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Lindsay Anderson

Lindsay Anderson

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O Lucky Man!: Special Edition... This surreal journey features an astonishing performance by Malcolm McDowell.... more info $12.99was $19.98 Buy Now

If....: The Criterion Collection... Lindsay Anderson's If.... is a daringly anarchic vision of British society, set... more info $39.95was $39.95 Buy Now

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Also Known As: Lindsay Gordon Anderson Died: August 30, 1994
Born: April 17, 1923 Cause of Death: heart attack
Birth Place: Bangalore, Karnataka, IN Profession: director, critic, editor, actor, screenwriter, producer, magazine editor, author

Biography CLOSE THE FULL BIOGRAPHY

"If you truly love human beings, you have to be able to be angry with them," Lindsay Anderson once said. An angry idealist and cerebral iconoclast, he implied--at least in his early feature film work--that the first step toward redeeming a corrupt system of values lies in contemplating its destruction.

"If you truly love human beings, you have to be able to be angry with them," Lindsay Anderson once said. An angry idealist and cerebral iconoclast, he implied--at least in his early feature film work--that the first step toward redeeming a corrupt system of values lies in contemplating its destruction.

Filmographyclose complete filmography

DIRECTOR:

1.
  Is That All There Is? (1995) Director
2.
  Whales of August, The (1987) Director
3.
  Wish You Were There (1985) Director
4.
  Britannia Hospital (1983) Director
5.
  In Celebration (1975) Director
6.
  O Lucky Man! (1973) Director
7.
  If.... (1969) Director
8.
  This Sporting Life (1963) Director
9.
  Foot and Mouth (1955) Director
10.
  Henry (1955) Director

CAST: (feature film)

1.
 Is That All There Is? (1995) Himself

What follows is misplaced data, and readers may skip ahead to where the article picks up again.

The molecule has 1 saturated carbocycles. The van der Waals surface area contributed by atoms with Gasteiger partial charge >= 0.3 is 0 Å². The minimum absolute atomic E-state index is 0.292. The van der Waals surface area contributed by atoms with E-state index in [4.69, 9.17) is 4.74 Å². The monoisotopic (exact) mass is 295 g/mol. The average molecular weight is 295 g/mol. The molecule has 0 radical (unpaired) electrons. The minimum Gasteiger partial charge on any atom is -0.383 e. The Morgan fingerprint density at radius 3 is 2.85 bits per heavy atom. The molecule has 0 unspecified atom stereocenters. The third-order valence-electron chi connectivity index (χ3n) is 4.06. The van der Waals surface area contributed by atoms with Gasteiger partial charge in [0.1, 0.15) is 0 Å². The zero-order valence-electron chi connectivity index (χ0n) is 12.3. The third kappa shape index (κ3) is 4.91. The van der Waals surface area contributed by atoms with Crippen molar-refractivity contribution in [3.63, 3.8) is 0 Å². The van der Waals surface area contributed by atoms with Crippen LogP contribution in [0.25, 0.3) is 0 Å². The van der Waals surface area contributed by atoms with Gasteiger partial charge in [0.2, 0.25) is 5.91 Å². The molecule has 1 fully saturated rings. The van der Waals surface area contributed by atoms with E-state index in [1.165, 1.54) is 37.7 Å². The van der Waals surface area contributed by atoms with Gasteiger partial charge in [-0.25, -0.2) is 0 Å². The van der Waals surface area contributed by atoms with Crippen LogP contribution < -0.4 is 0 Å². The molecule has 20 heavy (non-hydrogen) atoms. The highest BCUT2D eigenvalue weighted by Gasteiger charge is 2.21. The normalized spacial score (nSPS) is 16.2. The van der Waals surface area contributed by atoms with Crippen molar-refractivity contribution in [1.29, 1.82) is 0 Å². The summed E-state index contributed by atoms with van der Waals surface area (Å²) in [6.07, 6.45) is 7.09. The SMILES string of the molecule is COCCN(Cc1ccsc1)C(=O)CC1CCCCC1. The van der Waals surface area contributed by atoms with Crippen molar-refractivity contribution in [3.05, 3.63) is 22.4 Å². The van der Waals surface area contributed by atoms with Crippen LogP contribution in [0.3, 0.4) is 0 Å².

2.
 Lucky Man (1994) Himself
3.
 Blame It on the Bellboy (1992) Mr Marshall
4.
 Prisoner of Honor (1991) War Minister
5.
 Harold Lloyd: The Third Genius (1989) Narration
6.
 CHARIOTS OF FIRE (1981) Master Of Caius
7.
 O Lucky Man! (1973) Director
8.
 75 Years of Cinema Museum (1972) Narration
9.
 Martyrs of Love (1968) Himself
10.
 Inadmissible Evidence (1968) Barrister
VIEW THE FULL FILMOGRAPHY

Milestones close milestones

1925:
Moved to England from India at age two
1943:
Served as an army officer with the King's Royal Rifle Corps and later with the Army Intelligence Corps during WWII; military experience ended with a year in India working as a cryptographer
1945:
Along with a number of his fellow army officers, raised a red flag over the roof of their camp's mess when a Labour government was elected in Britain
1946:
Claimed that he received his "first real creative shock in the cinema" when he first saw John Ford's "My Darling Clementine"
:
Co-editor (with Gavin Lambert, Karel Reisz and Tony Richardson) of the film periodical "Sequence"; when they left Oxford, the editors took the journal with them, writing most of each issue themselves and publishing it in London
1948:
Made first short documentary, "Meet the Pioneers" (also narrator, writer and co-editor)
1952:
Published "Making of a Film" about Thorold Dickinson's production of "Secret People" (1952)
1952:
Produced and acted in James Broughton's experimental medium-length film, "The Pleasure Garden"
1952:
Made "Wakefield Express" and "Three Installations", the first two of nine documentary collaborations over the next several years with cinematographer Walter Lassally
1955:
Began directing occasional TV commercials, a kind of work he would intermittently return to over the years (date approximate)
:
TV debut directing four episodes of "The Adventures of Robin Hood"; episodes were "Secret Mission", "The Imposters", "Isabella" and "The Haunted Mill"
:
Co-programmer of the Free Cinema series at London's National Film Theatre